The Freelancer’s Pros and Cons of Participating in Interviews

If you’ve been actively promoting your freelancing business and demonstrating your expertise in your field, chances are that eventually you will be asked to participate in an interview. The interview request could come from another freelancer, a blogger, or it could come from a member of the mainstream media.

Often, freelancers are uncertain about how to handle such requests. In this post, we’ll discuss the pros and cons of agreeing to an interview and provide you with tips that will help you prepare for a successful interview.

Pros of Participating in an Interview

Many benefits can be associated with taking part in an interview. A lot of these benefits are similar to the benefits that come from guest posting on someone else’s blog. Here are just a few of those benefits:

  • Increase Traffic. Participating in an interview can increase traffic to your own website or blog.
  • Reach a Different Audience. Interview participation allows you to reach folks that you might not ordinarily be able to reach.
  • Highlight Your Expertise. An interview allows you to further demonstrate your knowledge of your specific freelancing specialty.
  • Share with Others. An interview is a great way to give back to the freelancing community and to share what you know with others.

Of course, taking part in an interview is not necessarily always a positive experience. It’s important to think about the drawbacks of being interviewed as well as the benefits.

Cons of Participating in an Interview

There can also be some drawbacks to participating in an interview. Here are a few of them:

  • Reputation tied to interviewer. If your interviewer has a less than stellar reputation, his or her reputation could tarnish yours. Of course, interviewer image can work the other way too. If an interviewer with a stellar reputation interviews you, their good image may rub off.
  • No control over what happens to interview. Often an interview is intellectual property that belongs to interviewer. He or she may decide to use (or reuse) the interview how they see fit. In rare cases, they may even sell it or move it to a different publication.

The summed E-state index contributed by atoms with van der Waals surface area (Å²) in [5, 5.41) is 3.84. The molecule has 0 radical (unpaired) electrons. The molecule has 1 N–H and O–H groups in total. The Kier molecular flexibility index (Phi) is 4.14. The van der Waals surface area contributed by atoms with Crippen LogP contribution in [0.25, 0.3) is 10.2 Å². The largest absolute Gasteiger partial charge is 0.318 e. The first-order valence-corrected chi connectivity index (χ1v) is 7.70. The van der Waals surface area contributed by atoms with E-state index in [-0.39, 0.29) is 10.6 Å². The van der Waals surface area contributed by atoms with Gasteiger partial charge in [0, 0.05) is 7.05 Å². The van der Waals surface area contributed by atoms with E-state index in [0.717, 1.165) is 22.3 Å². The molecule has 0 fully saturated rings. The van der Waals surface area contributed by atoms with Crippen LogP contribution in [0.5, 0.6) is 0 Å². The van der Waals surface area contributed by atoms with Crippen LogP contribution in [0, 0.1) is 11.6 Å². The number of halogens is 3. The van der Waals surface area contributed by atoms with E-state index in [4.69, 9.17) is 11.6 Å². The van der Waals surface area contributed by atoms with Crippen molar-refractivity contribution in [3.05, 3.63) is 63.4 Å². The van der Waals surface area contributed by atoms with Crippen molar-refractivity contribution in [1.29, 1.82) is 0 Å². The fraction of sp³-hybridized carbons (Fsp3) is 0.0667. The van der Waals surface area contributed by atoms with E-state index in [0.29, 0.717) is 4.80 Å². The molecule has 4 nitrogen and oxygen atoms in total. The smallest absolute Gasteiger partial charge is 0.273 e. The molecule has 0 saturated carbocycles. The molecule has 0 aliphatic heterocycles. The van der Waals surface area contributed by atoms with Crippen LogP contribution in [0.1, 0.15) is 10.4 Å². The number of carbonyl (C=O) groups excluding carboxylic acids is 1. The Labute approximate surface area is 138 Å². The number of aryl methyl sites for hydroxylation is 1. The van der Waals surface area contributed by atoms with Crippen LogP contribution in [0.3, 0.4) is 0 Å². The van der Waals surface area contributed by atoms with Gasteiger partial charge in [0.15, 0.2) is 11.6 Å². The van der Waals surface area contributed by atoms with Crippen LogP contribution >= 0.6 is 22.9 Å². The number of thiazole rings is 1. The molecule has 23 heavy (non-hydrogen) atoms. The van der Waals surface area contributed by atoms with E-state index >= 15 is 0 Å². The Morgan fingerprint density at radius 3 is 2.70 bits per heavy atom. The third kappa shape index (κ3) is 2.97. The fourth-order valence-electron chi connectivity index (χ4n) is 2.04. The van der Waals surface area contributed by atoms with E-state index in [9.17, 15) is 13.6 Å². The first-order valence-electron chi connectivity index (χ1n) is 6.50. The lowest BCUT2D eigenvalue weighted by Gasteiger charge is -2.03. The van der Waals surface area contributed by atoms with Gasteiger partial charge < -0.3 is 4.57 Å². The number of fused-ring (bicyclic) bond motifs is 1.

• Result may not represent what you actually said. Most interviewers only use a portion of the actual interview. While most editors are careful to retain the original meaning and context of your comments, some will not be so careful.

If you’ve thought it over, and you’ve decided that the benefits of being interviewed outweigh the drawbacks, the tips below may help you.

A Few More Interview Tips

Here are some additional tips to help you out if you agree to be interviewed:

  • Familiarize yourself with the interviewer and with the publication where the interview will appear. If possible, read or view other interviews conducted by the same author. Carefully examine the publication or news show where your interview will ultimately appear to make sure that it is appropriate for your freelancing image.
  • Include your biographical and contact information. Be sure to provide your biographical and contact information to the interviewer. Include links to your blog or portfolio website as well as a brief description of your business.
  • Dress appropriately for in person interviews. If the interview is to be conducted in person, make sure that you dress professionally. This is particularly important for televised and videotaped interviews.
  • Remain calm. A good interviewer will help you to feel at ease. However, even if the interview doesn’t seem to be going well try to remain calm and answer the questions you are asked carefully.
  • Do prepare for live interviews. Ask the interviewer what topics will be discussed and review some of the most current thinking and information that relates to the topic before the actual interview.

Remember that for many who view or read the interview, it will be the first time that they come in contact with you. First impressions are important, so be sure to make a good one.

What About You?

Ultimately, the decision to participate (or not participate) in an interview is up to you. We’ve published a number of interviews on Freelance Folder. As far as I know, the experience has always been a positive one for both parties involved.

Have you taken part in an interview in the past? What type of experience was it for you?

Share your experiences in the comments.

Image by visual.dichotomy